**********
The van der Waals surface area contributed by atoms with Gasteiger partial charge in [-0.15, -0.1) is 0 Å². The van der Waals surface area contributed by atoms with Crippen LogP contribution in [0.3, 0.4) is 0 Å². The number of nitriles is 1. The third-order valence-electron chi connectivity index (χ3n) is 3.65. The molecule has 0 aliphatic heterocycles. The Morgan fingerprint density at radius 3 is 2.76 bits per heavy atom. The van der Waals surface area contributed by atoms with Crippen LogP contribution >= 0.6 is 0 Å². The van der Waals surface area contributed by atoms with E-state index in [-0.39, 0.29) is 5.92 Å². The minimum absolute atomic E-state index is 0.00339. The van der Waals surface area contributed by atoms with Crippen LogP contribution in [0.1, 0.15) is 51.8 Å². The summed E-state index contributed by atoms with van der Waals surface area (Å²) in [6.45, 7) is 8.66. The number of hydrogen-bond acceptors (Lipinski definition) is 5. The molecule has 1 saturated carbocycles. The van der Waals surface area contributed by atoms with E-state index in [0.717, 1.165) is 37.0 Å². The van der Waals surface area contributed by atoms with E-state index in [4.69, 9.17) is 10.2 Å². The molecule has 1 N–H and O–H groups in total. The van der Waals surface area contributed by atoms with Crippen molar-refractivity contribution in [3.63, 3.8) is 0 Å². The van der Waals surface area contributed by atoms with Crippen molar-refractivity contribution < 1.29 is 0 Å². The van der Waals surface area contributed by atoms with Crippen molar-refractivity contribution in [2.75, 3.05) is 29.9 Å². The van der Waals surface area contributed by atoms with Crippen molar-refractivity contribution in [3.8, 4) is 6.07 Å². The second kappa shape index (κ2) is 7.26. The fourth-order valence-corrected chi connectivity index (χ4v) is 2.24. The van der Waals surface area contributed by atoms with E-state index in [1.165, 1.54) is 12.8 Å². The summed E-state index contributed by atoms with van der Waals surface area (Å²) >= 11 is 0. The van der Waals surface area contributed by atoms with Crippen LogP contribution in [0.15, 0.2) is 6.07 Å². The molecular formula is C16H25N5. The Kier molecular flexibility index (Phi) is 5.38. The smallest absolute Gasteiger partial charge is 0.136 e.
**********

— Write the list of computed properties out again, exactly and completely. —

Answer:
The van der Waals surface area contributed by atoms with Gasteiger partial charge in [-0.15, -0.1) is 0 Å². The van der Waals surface area contributed by atoms with Crippen LogP contribution in [0.3, 0.4) is 0 Å². The number of nitriles is 1. The third-order valence-electron chi connectivity index (χ3n) is 3.65. The molecule has 0 aliphatic heterocycles. The Morgan fingerprint density at radius 3 is 2.76 bits per heavy atom. The van der Waals surface area contributed by atoms with Crippen LogP contribution >= 0.6 is 0 Å². The van der Waals surface area contributed by atoms with E-state index in [-0.39, 0.29) is 5.92 Å². The minimum absolute atomic E-state index is 0.00339. The van der Waals surface area contributed by atoms with Crippen LogP contribution in [0.1, 0.15) is 51.8 Å². The summed E-state index contributed by atoms with van der Waals surface area (Å²) in [6.45, 7) is 8.66. The number of hydrogen-bond acceptors (Lipinski definition) is 5. The molecule has 1 saturated carbocycles. The van der Waals surface area contributed by atoms with E-state index in [0.717, 1.165) is 37.0 Å². The van der Waals surface area contributed by atoms with E-state index in [4.69, 9.17) is 10.2 Å². The molecule has 1 N–H and O–H groups in total. The van der Waals surface area contributed by atoms with Crippen molar-refractivity contribution in [3.63, 3.8) is 0 Å². The van der Waals surface area contributed by atoms with Crippen molar-refractivity contribution < 1.29 is 0 Å². The van der Waals surface area contributed by atoms with Crippen molar-refractivity contribution in [2.75, 3.05) is 29.9 Å². The van der Waals surface area contributed by atoms with Crippen molar-refractivity contribution in [3.8, 4) is 6.07 Å². The second kappa shape index (κ2) is 7.26. The fourth-order valence-corrected chi connectivity index (χ4v) is 2.24. The van der Waals surface area contributed by atoms with E-state index in [1.165, 1.54) is 12.8 Å². The summed E-state index contributed by atoms with van der Waals surface area (Å²) >= 11 is 0. The van der Waals surface area contributed by atoms with Crippen LogP contribution in [0.15, 0.2) is 6.07 Å². The molecular formula is C16H25N5. The Kier molecular flexibility index (Phi) is 5.38. The smallest absolute Gasteiger partial charge is 0.136 e.